Exercise Sea Saber is the fifth (the third maritime exercise) in a series of ten exercises to take place worldwide to improve the sharing of information and to demonstrate the resolve of Proliferation Security Initiative (PSI) participants to prevent WMD proliferation. Countries with assets participating in Exercise Sea Saber include Australia, Canada, France, Italy, Japan, the Netherlands, Singapore, Spain, the United Kingdom and the United States. Other PSI participants will be involved as observers.
Sea Saber was the first PSI exercise led by the United States, and the first to be conducted in the Arabian Sea, a key region of proliferation concern. With 12 of the 16 partner nations involved, it included the largest number of nations to participate in any PSI exercise to date, including both military and law enforcement assets.
The exercise began on January 17 and ran through January 23, 2004.
Sea Saber focused on one contingency, the interdiction of a maritime shipment on the high seas. Participants practiced intercepting, boarding and searching vessels thought to be illegally trafficking WMD or related materials. The exercise climaxed in a flag-consent, non-compliant boarding by partner forces, working within the boundaries of international law to legally board the suspected ship, inspect and seize WMD related cargo.
The actual operation, called a Visit, Board, Search and Seizure (VBSS), is strictly choreographed. USNS Saturn (T-AFS 10) played the role of Motor Vessel Sea Cluster, a civilian cargo ship suspected of transporting WMD. After leaving port in the northern Arabian Gulf, the suspicious vessel was tracked more than 1,200 miles into the Arabian Sea by a closely coordinated effort of partner ships and aircraft. Permission was requested from the ship's country of origin to board and search the vessel. After permission was received, the partnership forces went into action.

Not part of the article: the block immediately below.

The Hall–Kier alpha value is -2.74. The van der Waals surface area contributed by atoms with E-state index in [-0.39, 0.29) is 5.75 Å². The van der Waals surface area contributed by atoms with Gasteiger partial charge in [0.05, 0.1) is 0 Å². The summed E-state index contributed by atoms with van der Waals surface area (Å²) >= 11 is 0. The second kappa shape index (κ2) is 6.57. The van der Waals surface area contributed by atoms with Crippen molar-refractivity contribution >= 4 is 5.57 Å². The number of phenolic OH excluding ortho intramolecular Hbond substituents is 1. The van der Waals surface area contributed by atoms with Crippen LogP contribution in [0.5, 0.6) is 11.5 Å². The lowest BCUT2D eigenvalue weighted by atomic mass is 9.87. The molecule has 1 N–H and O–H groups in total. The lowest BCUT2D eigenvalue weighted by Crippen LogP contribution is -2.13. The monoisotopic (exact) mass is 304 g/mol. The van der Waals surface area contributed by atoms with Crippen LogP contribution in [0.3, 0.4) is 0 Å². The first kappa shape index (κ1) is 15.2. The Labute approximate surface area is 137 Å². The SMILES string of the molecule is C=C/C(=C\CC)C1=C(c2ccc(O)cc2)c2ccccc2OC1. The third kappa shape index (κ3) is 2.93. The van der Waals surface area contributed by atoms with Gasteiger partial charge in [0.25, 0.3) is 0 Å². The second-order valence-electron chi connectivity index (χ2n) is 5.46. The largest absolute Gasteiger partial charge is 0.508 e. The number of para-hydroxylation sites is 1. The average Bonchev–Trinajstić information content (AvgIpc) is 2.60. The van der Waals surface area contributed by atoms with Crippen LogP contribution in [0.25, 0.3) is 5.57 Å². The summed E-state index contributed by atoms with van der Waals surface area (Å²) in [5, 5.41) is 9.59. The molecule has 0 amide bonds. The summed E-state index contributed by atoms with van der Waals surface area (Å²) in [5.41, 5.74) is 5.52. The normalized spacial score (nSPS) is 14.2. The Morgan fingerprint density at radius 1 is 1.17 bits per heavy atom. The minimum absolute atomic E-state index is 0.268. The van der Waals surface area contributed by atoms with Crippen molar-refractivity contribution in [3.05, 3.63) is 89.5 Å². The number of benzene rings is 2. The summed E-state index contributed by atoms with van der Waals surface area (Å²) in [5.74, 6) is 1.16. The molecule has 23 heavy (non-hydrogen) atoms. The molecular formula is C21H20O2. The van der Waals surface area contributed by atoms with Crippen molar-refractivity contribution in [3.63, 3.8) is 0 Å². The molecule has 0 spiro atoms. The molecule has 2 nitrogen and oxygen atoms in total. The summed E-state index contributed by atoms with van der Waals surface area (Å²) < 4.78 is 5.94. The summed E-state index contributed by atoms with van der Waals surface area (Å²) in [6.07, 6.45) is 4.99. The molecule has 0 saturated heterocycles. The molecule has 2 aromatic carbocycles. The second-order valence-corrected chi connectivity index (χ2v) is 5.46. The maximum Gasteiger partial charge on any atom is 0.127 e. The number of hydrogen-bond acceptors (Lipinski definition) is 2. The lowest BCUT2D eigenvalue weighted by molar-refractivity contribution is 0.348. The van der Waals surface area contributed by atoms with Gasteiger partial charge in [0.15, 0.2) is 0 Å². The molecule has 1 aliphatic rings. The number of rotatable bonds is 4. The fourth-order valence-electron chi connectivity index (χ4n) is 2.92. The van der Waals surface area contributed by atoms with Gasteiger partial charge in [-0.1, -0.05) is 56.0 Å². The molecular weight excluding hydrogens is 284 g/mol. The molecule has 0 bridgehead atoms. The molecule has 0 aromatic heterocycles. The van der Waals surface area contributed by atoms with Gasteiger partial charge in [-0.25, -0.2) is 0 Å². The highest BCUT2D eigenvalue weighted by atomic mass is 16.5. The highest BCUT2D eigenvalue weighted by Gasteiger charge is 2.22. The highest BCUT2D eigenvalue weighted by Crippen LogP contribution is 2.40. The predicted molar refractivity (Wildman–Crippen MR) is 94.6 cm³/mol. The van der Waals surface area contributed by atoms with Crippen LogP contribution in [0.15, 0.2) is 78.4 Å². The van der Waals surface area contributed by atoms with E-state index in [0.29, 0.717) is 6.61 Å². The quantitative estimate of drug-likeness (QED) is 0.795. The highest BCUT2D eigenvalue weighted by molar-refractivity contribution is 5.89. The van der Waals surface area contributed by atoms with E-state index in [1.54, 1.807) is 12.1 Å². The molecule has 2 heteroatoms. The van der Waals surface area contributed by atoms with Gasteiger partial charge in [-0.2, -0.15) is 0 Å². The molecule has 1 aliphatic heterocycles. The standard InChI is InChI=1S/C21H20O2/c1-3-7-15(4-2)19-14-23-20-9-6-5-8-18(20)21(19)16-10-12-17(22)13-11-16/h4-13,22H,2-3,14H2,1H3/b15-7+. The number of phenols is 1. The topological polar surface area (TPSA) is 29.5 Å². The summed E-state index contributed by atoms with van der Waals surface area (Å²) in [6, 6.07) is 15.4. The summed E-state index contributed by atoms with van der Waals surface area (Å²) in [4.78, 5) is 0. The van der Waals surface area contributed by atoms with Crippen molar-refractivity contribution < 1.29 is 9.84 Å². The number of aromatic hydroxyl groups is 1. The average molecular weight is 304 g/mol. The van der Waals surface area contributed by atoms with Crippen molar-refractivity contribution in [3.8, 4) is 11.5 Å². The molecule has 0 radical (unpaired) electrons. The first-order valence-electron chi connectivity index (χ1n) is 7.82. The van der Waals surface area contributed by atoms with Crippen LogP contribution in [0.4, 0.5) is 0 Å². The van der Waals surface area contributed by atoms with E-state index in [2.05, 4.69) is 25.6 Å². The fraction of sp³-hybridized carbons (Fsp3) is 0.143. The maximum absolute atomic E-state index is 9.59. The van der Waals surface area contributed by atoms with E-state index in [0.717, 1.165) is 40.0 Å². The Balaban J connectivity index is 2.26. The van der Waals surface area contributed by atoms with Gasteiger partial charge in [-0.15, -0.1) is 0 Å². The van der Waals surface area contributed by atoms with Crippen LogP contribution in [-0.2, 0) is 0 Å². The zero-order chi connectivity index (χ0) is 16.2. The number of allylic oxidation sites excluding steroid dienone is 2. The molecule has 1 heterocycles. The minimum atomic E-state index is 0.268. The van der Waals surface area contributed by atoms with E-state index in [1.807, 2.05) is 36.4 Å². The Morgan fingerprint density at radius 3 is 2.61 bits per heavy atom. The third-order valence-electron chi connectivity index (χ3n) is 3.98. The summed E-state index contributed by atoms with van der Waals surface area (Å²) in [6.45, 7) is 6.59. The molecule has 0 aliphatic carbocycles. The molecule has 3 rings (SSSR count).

Spanish Special Operations Forces, working in conjunction with elements of the 13th Marine Expeditionary Group and Navy Explosive Ordnance Disposal Mobile Unit 3 Detachment 1 (EODMU 3 Det. 1) aboard USS Peleliu (LHA 5), were tasked with conducting the VBSS.
The United States contributed staff members from Commander, U.S. Naval Forces Central Command/ Commander, U.S. Fifth Fleet, Expeditionary Strike Group (ESG) 1 staff, ESG 1 ships Peleliu and USS Port Royal (CG 73), the 13th Marine Expeditionary Unit, both Navy and Marine Corps Explosive Ordinance Disposal personnel, Office of Naval Intelligence personnel, a U.S. Coast Guard law enforcement detachment, P-3 and C-130 aircraft, Saturn and various logistical support.
France sent members of their Task Force 150 staff; Italy, ITS Espero (F 576); Spain, SPS Victoria (F 82) and special operations forces; and the United Kingdom, HMS Norfolk (F230) and HMS St. Albans (F 83) and NIMROD maritime patrol aircraft.
HMAS Melbourne and the P-3C Orion detachment deployed to the Middle East area of operations participated in the US-led exercise, Sea Saber, in the Arabian Sea.
The Australian forces were involved in the collection, analysis and integration of intelligence and operational resources to support the detection, location and interception of a merchant vessel suspected of carrying WMD related equipment.
The Singapore vessel, RSS Endurance participated as both a compliant and non-compliant vessel for boarding teams.
Sea Saber was specifically designed as a cooperative exercise to enhance interoperability among multi-national forces in maritime interdiction operations.
Denmark, Germany, Japan, the Netherlands and Turkey participated as observers.
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